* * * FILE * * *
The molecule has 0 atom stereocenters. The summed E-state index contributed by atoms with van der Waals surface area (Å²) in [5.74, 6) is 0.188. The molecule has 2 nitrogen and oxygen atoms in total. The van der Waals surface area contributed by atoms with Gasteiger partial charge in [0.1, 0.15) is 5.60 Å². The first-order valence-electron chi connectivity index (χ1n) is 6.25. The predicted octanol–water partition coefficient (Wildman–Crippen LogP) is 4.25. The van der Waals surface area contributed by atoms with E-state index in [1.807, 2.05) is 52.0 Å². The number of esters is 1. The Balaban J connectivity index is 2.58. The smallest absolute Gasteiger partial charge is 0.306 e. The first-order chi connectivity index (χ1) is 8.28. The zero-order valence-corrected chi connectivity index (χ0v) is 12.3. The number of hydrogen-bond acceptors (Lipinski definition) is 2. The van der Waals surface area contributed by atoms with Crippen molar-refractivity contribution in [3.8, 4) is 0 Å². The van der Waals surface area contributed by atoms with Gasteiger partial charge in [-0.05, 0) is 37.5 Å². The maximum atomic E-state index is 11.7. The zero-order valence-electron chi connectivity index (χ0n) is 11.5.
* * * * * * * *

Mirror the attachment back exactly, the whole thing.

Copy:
The molecule has 0 atom stereocenters. The summed E-state index contributed by atoms with van der Waals surface area (Å²) in [5.74, 6) is 0.188. The molecule has 2 nitrogen and oxygen atoms in total. The van der Waals surface area contributed by atoms with Gasteiger partial charge in [0.1, 0.15) is 5.60 Å². The first-order valence-electron chi connectivity index (χ1n) is 6.25. The predicted octanol–water partition coefficient (Wildman–Crippen LogP) is 4.25. The van der Waals surface area contributed by atoms with E-state index in [1.807, 2.05) is 52.0 Å². The number of esters is 1. The Balaban J connectivity index is 2.58. The smallest absolute Gasteiger partial charge is 0.306 e. The first-order chi connectivity index (χ1) is 8.28. The zero-order valence-corrected chi connectivity index (χ0v) is 12.3. The number of hydrogen-bond acceptors (Lipinski definition) is 2. The van der Waals surface area contributed by atoms with Crippen molar-refractivity contribution in [3.8, 4) is 0 Å². The van der Waals surface area contributed by atoms with Gasteiger partial charge in [-0.05, 0) is 37.5 Å². The maximum atomic E-state index is 11.7. The zero-order valence-electron chi connectivity index (χ0n) is 11.5.